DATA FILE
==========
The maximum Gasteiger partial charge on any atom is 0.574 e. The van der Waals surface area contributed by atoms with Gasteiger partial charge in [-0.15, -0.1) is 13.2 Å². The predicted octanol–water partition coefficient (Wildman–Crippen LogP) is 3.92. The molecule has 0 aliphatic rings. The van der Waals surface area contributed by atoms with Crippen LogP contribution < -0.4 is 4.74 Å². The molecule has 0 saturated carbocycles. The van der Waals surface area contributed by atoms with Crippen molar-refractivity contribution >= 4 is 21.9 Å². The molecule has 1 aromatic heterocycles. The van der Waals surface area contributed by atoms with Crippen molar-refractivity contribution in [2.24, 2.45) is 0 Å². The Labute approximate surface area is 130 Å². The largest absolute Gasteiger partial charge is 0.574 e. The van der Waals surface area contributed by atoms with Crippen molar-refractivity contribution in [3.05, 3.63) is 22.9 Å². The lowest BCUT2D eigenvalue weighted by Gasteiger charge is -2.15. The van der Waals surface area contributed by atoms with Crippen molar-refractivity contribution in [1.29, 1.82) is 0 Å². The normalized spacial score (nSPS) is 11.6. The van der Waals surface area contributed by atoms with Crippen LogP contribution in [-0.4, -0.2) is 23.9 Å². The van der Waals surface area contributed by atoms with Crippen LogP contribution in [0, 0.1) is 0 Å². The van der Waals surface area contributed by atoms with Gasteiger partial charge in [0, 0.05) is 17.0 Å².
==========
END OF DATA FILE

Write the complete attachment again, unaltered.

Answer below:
The maximum Gasteiger partial charge on any atom is 0.574 e. The van der Waals surface area contributed by atoms with Gasteiger partial charge in [-0.15, -0.1) is 13.2 Å². The predicted octanol–water partition coefficient (Wildman–Crippen LogP) is 3.92. The molecule has 0 aliphatic rings. The van der Waals surface area contributed by atoms with Crippen LogP contribution < -0.4 is 4.74 Å². The molecule has 0 saturated carbocycles. The van der Waals surface area contributed by atoms with Crippen molar-refractivity contribution >= 4 is 21.9 Å². The molecule has 1 aromatic heterocycles. The van der Waals surface area contributed by atoms with Crippen molar-refractivity contribution in [2.24, 2.45) is 0 Å². The Labute approximate surface area is 130 Å². The largest absolute Gasteiger partial charge is 0.574 e. The van der Waals surface area contributed by atoms with Crippen molar-refractivity contribution in [3.05, 3.63) is 22.9 Å². The lowest BCUT2D eigenvalue weighted by Gasteiger charge is -2.15. The van der Waals surface area contributed by atoms with Crippen molar-refractivity contribution in [1.29, 1.82) is 0 Å². The normalized spacial score (nSPS) is 11.6. The van der Waals surface area contributed by atoms with Crippen LogP contribution in [-0.4, -0.2) is 23.9 Å². The van der Waals surface area contributed by atoms with Crippen LogP contribution in [0, 0.1) is 0 Å². The van der Waals surface area contributed by atoms with Gasteiger partial charge in [0, 0.05) is 17.0 Å².